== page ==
There's a number of posts out there on back-transformations but none that I've been able to use to answer this problem, internet searches are returning surprisingly little on the issue of back-transformations. But it seems this is an issue many people run into, so hopefully this is of use to others too.

I've got a series of regression models, one set are log-log models and the other are linear models but I've had to boxcox transform the dependent variable due to non-normality.

One set of models has other GHGs as the dependent, the other CO2 (both per capita). Each model has 8 - 10 independent variables, some use poly terms. The boxcox transformed dependent uses lambda 0.136.

The independent variables are the same for each model. It's important for me to be able to compare the betas from both models. Therefore I want to back-transform the coefficients. However, I'm confused about exactly how this should be done. I gather it's not as simple as doing a straight transformation using the exponent, and bias needs to be accounted for.

Could someone explain how to do this? And if at all possible, share R code to perform the transformations.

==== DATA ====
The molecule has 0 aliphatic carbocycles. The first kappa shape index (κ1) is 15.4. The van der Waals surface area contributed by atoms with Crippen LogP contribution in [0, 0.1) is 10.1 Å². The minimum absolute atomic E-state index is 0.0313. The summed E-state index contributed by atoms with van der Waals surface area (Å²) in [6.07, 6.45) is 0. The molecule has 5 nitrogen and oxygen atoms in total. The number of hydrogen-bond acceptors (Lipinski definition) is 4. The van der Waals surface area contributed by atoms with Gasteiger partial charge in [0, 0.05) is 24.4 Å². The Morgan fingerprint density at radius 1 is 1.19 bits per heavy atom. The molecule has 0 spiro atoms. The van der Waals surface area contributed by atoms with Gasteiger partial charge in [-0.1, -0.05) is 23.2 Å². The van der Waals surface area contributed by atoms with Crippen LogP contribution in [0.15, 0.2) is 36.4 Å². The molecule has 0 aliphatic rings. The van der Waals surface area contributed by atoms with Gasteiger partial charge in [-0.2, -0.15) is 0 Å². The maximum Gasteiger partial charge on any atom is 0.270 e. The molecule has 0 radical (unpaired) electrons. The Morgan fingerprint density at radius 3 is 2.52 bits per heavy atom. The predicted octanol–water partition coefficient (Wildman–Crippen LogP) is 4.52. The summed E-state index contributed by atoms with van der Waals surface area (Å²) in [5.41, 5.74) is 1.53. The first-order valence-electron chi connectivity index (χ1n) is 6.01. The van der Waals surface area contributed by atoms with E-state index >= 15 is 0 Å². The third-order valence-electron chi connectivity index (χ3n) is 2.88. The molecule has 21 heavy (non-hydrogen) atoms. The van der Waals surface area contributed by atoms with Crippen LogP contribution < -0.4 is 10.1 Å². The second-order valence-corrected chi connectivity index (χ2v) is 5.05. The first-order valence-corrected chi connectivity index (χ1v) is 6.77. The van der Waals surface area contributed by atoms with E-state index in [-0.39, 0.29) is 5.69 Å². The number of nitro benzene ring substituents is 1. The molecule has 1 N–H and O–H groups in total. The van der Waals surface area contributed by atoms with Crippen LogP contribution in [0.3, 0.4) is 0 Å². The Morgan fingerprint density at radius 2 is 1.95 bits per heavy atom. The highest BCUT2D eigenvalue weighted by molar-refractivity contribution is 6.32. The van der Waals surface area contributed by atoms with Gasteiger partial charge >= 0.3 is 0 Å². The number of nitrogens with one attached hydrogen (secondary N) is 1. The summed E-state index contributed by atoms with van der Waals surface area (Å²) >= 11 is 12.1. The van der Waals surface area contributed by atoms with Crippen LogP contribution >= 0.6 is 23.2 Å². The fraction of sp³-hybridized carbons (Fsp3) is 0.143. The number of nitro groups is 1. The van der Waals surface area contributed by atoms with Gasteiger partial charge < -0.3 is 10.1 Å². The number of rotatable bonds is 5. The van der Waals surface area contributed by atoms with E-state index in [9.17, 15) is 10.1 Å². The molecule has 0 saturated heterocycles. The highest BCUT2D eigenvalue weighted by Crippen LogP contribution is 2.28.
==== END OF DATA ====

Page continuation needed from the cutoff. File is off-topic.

• $\begingroup$ What's a GHG? Do the models use the same explanatory variables? Would they have common values of those variables? Why do you need to back-transform the betas to make a comparison? $\endgroup$ – whuber Jul 29 '20 at 20:54
  • $\begingroup$ GHG is greenhouse gases, yeah all explanatory variables are the same. At the moment the CO2 model has a boxcox transformed dependent variable and explanatory variables all non-transformed. While the other greenhouse gases model is log-log. So comparing at the betas at moment doesn't mean much right? $\endgroup$ – Orla Jul 31 '20 at 6:08
  • $\begingroup$ It's difficult to think how one could compare two such betas, because they have intrinsically different meanings. It would be like comparing a height to a mass in a simpler physical application: it just makes no sense. $\endgroup$ – whuber Jul 31 '20 at 15:50

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